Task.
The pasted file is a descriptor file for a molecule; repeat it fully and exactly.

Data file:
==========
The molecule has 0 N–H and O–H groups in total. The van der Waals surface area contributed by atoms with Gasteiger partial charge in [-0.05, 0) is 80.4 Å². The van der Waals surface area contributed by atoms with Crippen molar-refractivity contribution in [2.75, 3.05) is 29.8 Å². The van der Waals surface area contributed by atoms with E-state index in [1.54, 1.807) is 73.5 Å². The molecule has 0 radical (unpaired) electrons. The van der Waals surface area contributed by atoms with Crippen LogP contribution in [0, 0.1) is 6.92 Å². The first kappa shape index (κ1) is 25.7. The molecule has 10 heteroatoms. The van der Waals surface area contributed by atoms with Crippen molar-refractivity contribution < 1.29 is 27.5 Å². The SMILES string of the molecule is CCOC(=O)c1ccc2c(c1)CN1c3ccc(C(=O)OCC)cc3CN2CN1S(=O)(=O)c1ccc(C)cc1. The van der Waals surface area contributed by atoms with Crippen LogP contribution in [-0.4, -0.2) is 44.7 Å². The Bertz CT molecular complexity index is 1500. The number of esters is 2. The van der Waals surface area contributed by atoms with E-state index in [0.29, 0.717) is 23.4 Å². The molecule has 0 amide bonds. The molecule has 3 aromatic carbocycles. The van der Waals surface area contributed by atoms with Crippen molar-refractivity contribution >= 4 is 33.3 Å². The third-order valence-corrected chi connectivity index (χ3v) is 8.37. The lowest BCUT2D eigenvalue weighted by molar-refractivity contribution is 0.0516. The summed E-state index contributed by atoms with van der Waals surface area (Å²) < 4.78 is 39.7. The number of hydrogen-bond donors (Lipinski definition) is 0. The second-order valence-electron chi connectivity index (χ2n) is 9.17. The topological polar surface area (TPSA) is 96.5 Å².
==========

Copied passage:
The molecule has 0 N–H and O–H groups in total. The van der Waals surface area contributed by atoms with Gasteiger partial charge in [-0.05, 0) is 80.4 Å². The van der Waals surface area contributed by atoms with Crippen molar-refractivity contribution in [2.75, 3.05) is 29.8 Å². The van der Waals surface area contributed by atoms with E-state index in [1.54, 1.807) is 73.5 Å². The molecule has 0 radical (unpaired) electrons. The van der Waals surface area contributed by atoms with Crippen LogP contribution in [0, 0.1) is 6.92 Å². The first kappa shape index (κ1) is 25.7. The molecule has 10 heteroatoms. The van der Waals surface area contributed by atoms with Crippen molar-refractivity contribution < 1.29 is 27.5 Å². The SMILES string of the molecule is CCOC(=O)c1ccc2c(c1)CN1c3ccc(C(=O)OCC)cc3CN2CN1S(=O)(=O)c1ccc(C)cc1. The van der Waals surface area contributed by atoms with Crippen LogP contribution in [-0.4, -0.2) is 44.7 Å². The Bertz CT molecular complexity index is 1500. The number of esters is 2. The van der Waals surface area contributed by atoms with E-state index in [0.29, 0.717) is 23.4 Å². The molecule has 0 amide bonds. The molecule has 3 aromatic carbocycles. The van der Waals surface area contributed by atoms with Crippen molar-refractivity contribution >= 4 is 33.3 Å². The third-order valence-corrected chi connectivity index (χ3v) is 8.37. The lowest BCUT2D eigenvalue weighted by molar-refractivity contribution is 0.0516. The summed E-state index contributed by atoms with van der Waals surface area (Å²) < 4.78 is 39.7. The number of hydrogen-bond donors (Lipinski definition) is 0. The second-order valence-electron chi connectivity index (χ2n) is 9.17. The topological polar surface area (TPSA) is 96.5 Å².